(Nigeria is the only other nation still on the list of countries where polio is endemic, but it has not seen a new case since 2016 so is well on its way to being certified as polio-free.
"After a three-year watching period, then we would declare the world free of wild polio virus,” Wenger says.
Following that, distribution of the oral vaccinations — which use a genetically weakened version of the live virus and can still cause disease in a few cases — would be phased out.
The oral vaccine has been used because of its ease of distribution. In 1955 Dr. Jonah Salk’s vaccine was introduced, using a killed virus. That type of vaccine is now given to children in Canada — which was officially declared polio-free in 1994.
But 60 years ago, the disease bathed the nation, and wider world, in terror with young children being at highest risk.
Though it has been around for untold centuries, polio made its recorded debut in Europe during the early1800s, with the first known Canadian case appearing in Hamilton in 1910, according to the Canadian Public Health Association.
When it was at its peak between 1949 and 1954 about 11,000 Canadians would be left with polio-caused paralysis. The last major outbreak in this country occurred in 1959, when some 2,000 people were paralyzed.
“In Canada, our last case was about 1977,” says Dr. Shelley Deeks, the chief of communicable diseases at Public Health Ontario.
Deeks says that globally, only one of the three strains of polio virus that were present during the eras of mass infections — Type 1 virus — is still active in the world.
Children in Canada today still receive the polio shots as part of their normal array of inoculations, Deeks says.
“You have to keep vaccinating until it’s been eradicated around the globe,” she says.
During her medical career, McGeer has not seen a new case of polio in Toronto. But she remembers how people in the city and beyond were affected when the disease raged.
“I was born in 1952 (and) my best friend’s dad died in the polio epidemic of 1953,” she says.
“My high school principal was partially paralyzed from polio. Everybody in North America had someone they knew who had been seriously affected by polio … and it was terrifying.”
There are still some 31,000 Canadians who suffer from post-polio effects like paralysis and other neurological ailments.
Ferris, now a case manager in Whitehorse for the Yukon’s workers’ compensation board, is one of these.
Given up to a Canadian-founded orphanage after contracting the disease in India, he was adopted by visiting bishop Ron Ferris and his wife, Jan, his arrival in Canada made newspapers across the country.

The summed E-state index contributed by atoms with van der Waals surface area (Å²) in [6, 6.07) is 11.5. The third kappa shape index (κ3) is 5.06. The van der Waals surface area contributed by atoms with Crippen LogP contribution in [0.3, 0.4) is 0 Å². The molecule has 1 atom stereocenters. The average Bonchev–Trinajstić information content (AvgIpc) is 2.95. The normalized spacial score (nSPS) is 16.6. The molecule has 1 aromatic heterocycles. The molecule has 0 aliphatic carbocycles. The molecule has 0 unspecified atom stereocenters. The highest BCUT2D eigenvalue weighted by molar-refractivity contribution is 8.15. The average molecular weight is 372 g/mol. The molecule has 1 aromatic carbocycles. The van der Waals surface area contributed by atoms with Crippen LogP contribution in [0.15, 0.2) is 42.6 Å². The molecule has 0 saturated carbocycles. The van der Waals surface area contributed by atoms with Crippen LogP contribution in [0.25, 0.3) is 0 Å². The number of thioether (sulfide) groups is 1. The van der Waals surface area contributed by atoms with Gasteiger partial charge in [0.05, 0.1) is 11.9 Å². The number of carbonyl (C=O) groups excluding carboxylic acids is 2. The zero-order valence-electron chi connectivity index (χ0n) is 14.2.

He returned to India 2002 to meet his grateful birth mother, Lakshmi, who was overjoyed that he could now walk.
But it was there that his commitment to help in eradicating the disease took shape, says Ferris, a graduate in social work from the University of Regina.
“I saw polo survivors crawling in dirt … using cut-up pieces of tires to pad their knees,” the 38-year-old says.
“I don’t believe that any person should be living a life doomed to dirt and believe that every child everywhere should have access to vaccines.”
In addition to joining in vaccination and polio awareness trips to Afghanistan, Pakistan, India and elsewhere, Ferris rode a hand-pedalled bike across Canada in a 2008 “Cycle to Walk” campaign that raised $300,000 for eradication efforts.
And he is encouraged that the world is on the brink of elimination.
But he fears that whiff of victory might cause leaders, here and elsewhere, to take their eye off the ball before it’s achieved.
“Diseases like polio don’t respect borders or walls.”
HOW POLIO GOT ITS POWER
Polio, a disease of filth, has likely been with us for millennia.
But it only became a global plague when we began to clean up as the 20th century dawned.
“Polio is actually a disease of better hygiene,” says Dr. Allison McGeer, an infectious disease expert at Toronto’s Mount Sinai hospital.
The virus that causes it is found in human feces and raw sewage, and polio is known as a fecal-oral route disease. That means it’s passed on when stool particles on food or a hand are transmitted to other people and find their way into their mouths.
The vast majority of people who contract the polio virus, however, don’t end up getting the paralytic version of the disease, McGeer explains. For these people, the infection is confined, relatively benignly, to the gut. Yet these fortunate polio carriers still develop immunity to the disease.
And in less hygienic times almost everyone would have this immunity — and mothers could pass it on to their newborns.
“If you get infected with polio viruses from raw sewage when you’re less than 6 months old, then you have you mother’s antibodies and you are protected from paralytic polio,” McGeer says.
“You develop a gut infection, you develop immunity in your gut, but you don’t get paralytic polio.”
The immunity the baby develops to the gut infection on their own, however, will remain with them for life.
“So the reason polio became such a problem in the 20th century is because we started having safe food and water for large segments of the population in the developed world,” McGeer says.
Cleanliness meant fewer mothers were able to pass on immunity to their babies. And those children did not develop a lifelong resistance themselves.
“In the 16th and 17th century, pretty much everybody would have been exposed to polio very early in life and would have developed immunity to it and would have been fine,” McGeer says.
“Mind you, they were exposed to lots of other things in the sewage that would have killed them in between.”